Skin cancer is one of today’s more prevalent malignancies. The good news is that skin cancer–even dangerous malignant melanoma–can be removed and treated successfully when detected and treated early. Let’s talk about how skin cancer diagnosis works and where you can go for effective skincare diagnosis in Miami, FL.
Skin Cancer Looks Different
Many people first detect skin cancers when they notice a difference in their skin. Maybe a new spot has appeared. It’s sore, rough in texture, and otherwise unusual and persists.
For other individuals, a long-standing mole changes its color, shape, margins, and symmetry. These changes should be shown to a skin doctor or primary care physician for further examination to determine if a spot is harmless or malignant.
If your PCP or dermatologist suspects you have a cancerous skin lesion, you may have a diagnostic procedure called a biopsy. A biopsy helps identify whether or not your lesion is malignant, confirms its type, and details the extent of spread beyond the original site, along with other tests.
With this information, the skin cancer specialist will work with you to determine a care plan to remove the problem area and to plan additional treatments as needed.
How Skin Cancer Diagnosis Works
There are several different types of skin cancer biopsies. The kind your skin cancer specialist selects depends largely on the lesion’s location. Local anesthetic is usually part of the biopsy, so the patient is comfortable. Afterward, sutures may close the wound as needed.
Types of biopsy procedures are the following:
- Incisional, which cuts into the spot and removes a small tissue sample
- Excisional, which removes the entire lesion
- Shave biopsy, which removes only a thin layer of tissue
- Needle aspiration, which withdraws fluid and tissue from the interior of the lesion
- Lymph node removal, or excision of nearby lymph tissue to aid in staging the extent of cancer
- Punch biopsy, which uses a special tool to penetrate the full thickness of the spot and to extract a sample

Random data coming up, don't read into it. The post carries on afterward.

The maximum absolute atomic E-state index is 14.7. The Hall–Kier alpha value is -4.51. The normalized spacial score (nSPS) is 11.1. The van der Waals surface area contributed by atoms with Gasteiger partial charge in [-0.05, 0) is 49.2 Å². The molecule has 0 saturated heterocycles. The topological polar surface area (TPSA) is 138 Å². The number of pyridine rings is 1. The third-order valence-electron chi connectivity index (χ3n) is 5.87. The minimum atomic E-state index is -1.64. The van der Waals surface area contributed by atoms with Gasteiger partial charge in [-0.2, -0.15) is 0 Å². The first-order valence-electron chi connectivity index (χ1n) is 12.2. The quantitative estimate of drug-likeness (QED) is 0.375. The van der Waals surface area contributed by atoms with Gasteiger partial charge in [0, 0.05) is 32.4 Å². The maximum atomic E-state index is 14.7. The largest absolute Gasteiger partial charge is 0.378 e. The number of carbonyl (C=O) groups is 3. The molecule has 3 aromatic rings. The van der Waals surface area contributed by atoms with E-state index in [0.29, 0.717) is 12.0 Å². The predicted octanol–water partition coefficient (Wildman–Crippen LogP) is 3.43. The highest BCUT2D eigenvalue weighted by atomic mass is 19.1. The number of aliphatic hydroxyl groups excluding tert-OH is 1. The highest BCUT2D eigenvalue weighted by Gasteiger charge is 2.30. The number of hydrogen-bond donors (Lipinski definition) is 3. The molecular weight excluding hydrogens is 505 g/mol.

Specially trained lab technicians and physicians examine biopsied material under high-resolution microscopes to determine if cancer is present or if the tissue is benign. Mohs micrographic surgery examines thin pieces of tissue layer by layer to determine the depth of a cancerous lesion. This spares the patient undue tissue removal and subsequent scarring.
Additional Testing for Skin Cancer
Depending on the kind of skin cancer, the provider may determine that more testing is needed to determine the kind of cancer and if it has spread beyond its site of origin. Cancer that has spread to adjacent tissue, lymph nodes, or organs, such as the lung and brain, is said to have metastasized. If it has spread, the doctor can stage it (I, II, III, or IV) according to severity.
As such, the physician may order genetic testing, X-rays of the lungs, ultrasound examination of the lymph nodes, CT scans, or magnetic resonance imaging (MRI). Results from these assessments help in planning the most effective treatment possible for skin cancer.
Dermatology & Skin Cancer Center in Miami, FL
To learn more about the prevention, detection, diagnosis, and treatment of skin cancer, call our office at (305) 461-2000to arrange a consultation with cancer expert Dr. TJ Giuffrida. He’s renowned for his expertise and for treatment plans which work effectively.
Alternatively, you can request a visit online.